AREA: The park comprises 50,000ha of the 283,712ha Manas Tiger Reserve. Contiguous with Royal Manas National Park (65,800ha), Bhutan.

LAND TENURE: State

ALTITUDE: Ranges from 40m to 150m (Deb Roy, n.d.).

PHYSICAL FEATURES: Lying in the foothills of the Outer Himalaya, the area is low-lying and flat. The Manas River flows through the western portion of the park, where it splits into three separate rivers, and joins the Brahmaputra some 64km further south. These and other rivers running through the tiger reserve carry an enormous amount of silt and rock debris from the foothills, resulting from the heavy rainfall, fragile nature of the rock and steepgradients of the catchments. This leads to the formation of alluvial terraces, comprising deep layers of deposited rock and detritus overlain with sand and soil of varying depth, shifting river channels and swamps. The northern portion is represented by the 'Bhabar' formation, which is very porous due to the deep deposits of coarse detritus overlain by sandy loam and then a thin layer of humus. The 'Terai' tract in the south consists of fine alluvial deposits with underlying pans. Here, the water table lies very near to the surface. The area of the Boki basin, in the west of the park, is sometimes inundated during the monsoon but never for very long due to the sloping relief. Mortality to wildlife is negligible as animals are able to stake refuge on islands of high ground (Anon., 1974; Deb Roy, n.d.).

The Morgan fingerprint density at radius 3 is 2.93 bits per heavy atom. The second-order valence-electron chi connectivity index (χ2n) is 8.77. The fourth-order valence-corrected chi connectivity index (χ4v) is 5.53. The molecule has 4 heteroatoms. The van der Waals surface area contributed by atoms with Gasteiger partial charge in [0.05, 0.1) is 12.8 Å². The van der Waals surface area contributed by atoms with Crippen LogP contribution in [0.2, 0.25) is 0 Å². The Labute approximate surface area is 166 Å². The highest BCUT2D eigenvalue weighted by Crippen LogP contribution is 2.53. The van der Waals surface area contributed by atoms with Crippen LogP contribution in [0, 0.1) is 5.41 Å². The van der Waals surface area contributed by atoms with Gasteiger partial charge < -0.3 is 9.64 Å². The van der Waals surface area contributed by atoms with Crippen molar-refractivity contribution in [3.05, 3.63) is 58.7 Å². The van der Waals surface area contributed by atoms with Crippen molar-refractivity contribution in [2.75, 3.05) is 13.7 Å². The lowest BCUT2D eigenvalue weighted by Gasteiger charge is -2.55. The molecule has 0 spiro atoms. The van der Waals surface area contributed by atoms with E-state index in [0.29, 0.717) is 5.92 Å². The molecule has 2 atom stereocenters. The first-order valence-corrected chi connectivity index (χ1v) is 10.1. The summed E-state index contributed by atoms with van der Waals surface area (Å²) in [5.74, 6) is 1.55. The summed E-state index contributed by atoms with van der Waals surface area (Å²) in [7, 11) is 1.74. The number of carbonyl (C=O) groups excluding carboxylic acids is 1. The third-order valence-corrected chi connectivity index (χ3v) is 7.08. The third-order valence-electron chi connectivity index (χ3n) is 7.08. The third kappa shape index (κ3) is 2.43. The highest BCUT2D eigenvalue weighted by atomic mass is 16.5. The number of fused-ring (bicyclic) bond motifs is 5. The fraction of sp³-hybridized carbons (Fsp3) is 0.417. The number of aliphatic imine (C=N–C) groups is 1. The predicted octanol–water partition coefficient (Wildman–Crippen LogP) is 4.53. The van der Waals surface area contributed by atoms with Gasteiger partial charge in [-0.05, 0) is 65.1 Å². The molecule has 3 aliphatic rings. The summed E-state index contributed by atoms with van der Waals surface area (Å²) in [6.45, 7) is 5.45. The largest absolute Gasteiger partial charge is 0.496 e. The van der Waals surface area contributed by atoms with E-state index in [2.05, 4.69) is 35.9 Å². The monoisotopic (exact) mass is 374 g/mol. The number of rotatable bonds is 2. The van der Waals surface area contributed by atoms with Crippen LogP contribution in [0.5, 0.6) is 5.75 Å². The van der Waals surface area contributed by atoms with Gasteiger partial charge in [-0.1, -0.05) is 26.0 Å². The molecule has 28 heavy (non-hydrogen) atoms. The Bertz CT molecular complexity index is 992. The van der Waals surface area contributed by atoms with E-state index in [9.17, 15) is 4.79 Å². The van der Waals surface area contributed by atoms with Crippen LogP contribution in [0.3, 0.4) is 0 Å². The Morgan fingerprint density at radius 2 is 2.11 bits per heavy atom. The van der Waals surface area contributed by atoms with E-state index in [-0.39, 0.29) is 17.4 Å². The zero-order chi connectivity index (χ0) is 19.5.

CLIMATE: The climate is warm and humid (up to 76 per cent relative humidity) with most rain falling during the monsoon season (May-September). The mean maximum summer temperature is 37C and the mean minimum winter temperature is 11C. Mean annual rainfall ranges from 3332mm at Batabari to 4489mm at Kachugaon, based on 11 and 17 years of records, respectively (Anon., 1974; Deb Roy, n.d.).